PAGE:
Following his keynote speech on “The idiot's guide to destroying a Global 500 company for £500” at Infosecurity Europe 014, Kevin Kennedy, senior director counter of the security business unit at Juniper Networks, explained to SCMagazineUK.com how companies need to raise the barriers to entry for attackers.
“You can now go on the web and with no technical background, you can buy the malware you need, get toolkits to the spec you request, and view the instructional videos to learn what to do, so that for an outlay of less than £600 you can start stealing information. With a little bit of social research on Facebook you can tailor your phishing attacks and get your malware inside the target company.”
Kennedy suggests that the approach of simply building higher walls no longer works, and that the way to tackle the issue of attacks being low-cost and low-risk is to increase the time, effort and skill level that an attacker would need to make a successful intrusion.
“Relatively few of the attackers actually have the higher sophisticated skill sets – most are either entry or mid-level, so we can design our networks to increase the difficulty of successfully exfiltrating useful information," he said.
Many of the approaches are well known, but still need to be implemented more widely. So any new computer logging into a network could be sent an SMS requesting authorisation to access, with validation codes required in case credentials have been stolen. This would also drive down the value of stolen credentials, if there is a good chance that they are going to be useless for attackers. This would extend to mobile devices, where all corporate applications used should use encrypted content so that if it is stolen, the hacker gets nothing.
“Don't sit and wait for an attack,” says Kennedy, “Prepare for it as you would in the physical world. Use deception and counter intelligence techniques to get the attackers to identify themselves.”
These techniques, already widely used in the military and intelligence communities, would include the creation of tar-traps and fake attack surfaces.
So a seemingly interesting file may be one that no legitimate user would have a requirement touch, but it would attract an attacker, thus identifying them. You can then decide how you want to respond. They can be led down complex false trails, tying them up and consuming more and more time for no gain. They can even be fed false information, which if they sold it, would prove useless, thus damaging their own reputation in the criminal fraternity. By watching those who respond to honeypots, Kennedy suggests that their infrastructure can be identified and monitored.
Potentially this could be used to implement command and control but Juniper does not promote 'hacking back', because of the potential negative consequences as the hack may have been committed via a bot-net involving innocent parties, such as a hospital, where the consequences for bringing down services could be catastrophic.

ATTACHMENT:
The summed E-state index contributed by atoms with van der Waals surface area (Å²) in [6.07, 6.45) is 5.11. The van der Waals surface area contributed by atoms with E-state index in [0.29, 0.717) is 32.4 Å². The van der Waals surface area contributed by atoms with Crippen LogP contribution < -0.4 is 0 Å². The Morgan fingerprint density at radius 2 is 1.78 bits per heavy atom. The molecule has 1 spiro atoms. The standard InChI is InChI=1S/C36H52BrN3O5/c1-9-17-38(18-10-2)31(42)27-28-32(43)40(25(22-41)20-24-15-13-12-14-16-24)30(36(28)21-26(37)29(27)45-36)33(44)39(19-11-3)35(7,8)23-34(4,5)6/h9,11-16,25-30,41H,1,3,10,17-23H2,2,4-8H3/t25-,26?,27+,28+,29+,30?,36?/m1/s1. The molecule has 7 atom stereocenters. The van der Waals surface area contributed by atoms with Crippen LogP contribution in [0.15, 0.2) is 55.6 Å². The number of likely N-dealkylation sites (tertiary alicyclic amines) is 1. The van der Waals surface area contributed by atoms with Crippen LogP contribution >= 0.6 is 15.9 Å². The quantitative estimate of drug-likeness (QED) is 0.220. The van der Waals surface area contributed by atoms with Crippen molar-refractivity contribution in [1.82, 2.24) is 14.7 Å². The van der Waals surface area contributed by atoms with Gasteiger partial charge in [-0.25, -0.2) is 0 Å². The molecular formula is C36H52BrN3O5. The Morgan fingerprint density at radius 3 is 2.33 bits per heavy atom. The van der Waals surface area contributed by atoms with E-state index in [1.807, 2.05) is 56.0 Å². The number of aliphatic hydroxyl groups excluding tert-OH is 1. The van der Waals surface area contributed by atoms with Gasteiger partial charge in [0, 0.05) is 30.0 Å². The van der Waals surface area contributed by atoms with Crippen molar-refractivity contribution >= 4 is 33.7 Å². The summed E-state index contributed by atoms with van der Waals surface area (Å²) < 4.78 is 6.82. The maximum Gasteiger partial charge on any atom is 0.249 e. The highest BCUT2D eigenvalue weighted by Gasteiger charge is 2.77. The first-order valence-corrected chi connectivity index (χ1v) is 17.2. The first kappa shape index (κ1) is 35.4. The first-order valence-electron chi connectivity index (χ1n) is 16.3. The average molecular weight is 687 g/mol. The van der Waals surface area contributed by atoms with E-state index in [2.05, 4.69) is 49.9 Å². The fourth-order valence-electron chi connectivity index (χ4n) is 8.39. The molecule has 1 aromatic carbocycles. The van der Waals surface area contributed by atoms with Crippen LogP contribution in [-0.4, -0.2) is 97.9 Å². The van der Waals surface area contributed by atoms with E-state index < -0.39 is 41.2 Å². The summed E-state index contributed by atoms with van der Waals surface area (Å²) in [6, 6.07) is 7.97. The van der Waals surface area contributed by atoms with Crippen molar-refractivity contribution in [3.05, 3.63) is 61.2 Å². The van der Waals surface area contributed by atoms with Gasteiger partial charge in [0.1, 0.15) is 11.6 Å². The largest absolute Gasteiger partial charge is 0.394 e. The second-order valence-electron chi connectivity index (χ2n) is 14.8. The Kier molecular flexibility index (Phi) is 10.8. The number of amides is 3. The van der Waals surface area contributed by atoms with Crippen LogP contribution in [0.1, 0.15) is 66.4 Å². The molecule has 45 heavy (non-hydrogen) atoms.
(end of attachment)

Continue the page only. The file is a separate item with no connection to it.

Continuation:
One of the big problems involved in tackling attackers and holding them accountable for their actions is the cross-boundary issue of laws being different in different jurisdictions, as well as the willingness (or not) of authorities to take action where laws are being broken elsewhere, thus whose jurisdiction is it? Kennedy sees this as another reason to hit the attacker financially and make the attacks less worthwhile economically.
The way to do this, says Kennedy, is to ‘productise' honeypots, so they are built into web apps from the outset. He says that spam has been stopped where the server infrastructure has been brought down, and with Visa as a global brand, joining in the efforts to make it difficult to process illegal payments.
Digital currencies can facilitate illegality, thus Liberty Reserve contributed as the transactions had no transparency – and other currencies such as Bitcoin potentially serve the same purpose. Here Kennedy called for regulation, compliance, transparency and enforcement to avoid abuse and illegality. But again, different countries have different ideas, so Norway and Sweden do not regulate use of digital currencies.
“What we need is a BitCoin with compliance, oversight and control to deter criminal behaviour,” says Kennedy, adding that while technology can contribute, the industry also needs to promote such regulation.
Kennedy also suggested that one of the biggest difficulties was defining, ‘What is a crime?' When does free-speech criticism become a DDoS attack, and if possession of malware became a crime, how would legitimate pen testing happen, or research?'
He adds that the lack of international norms does mean that what is legitimate in one jurisdiction is illegal in another – just like in the physical world. But unlike in the physical world, the criminal can stay at home, use assets in a second country to steal from a third and put the proceeds in a fourth – and when the asset is information, it is copied rather than taken, so the victim may not even know they have suffered the loss – until they reap the consequences.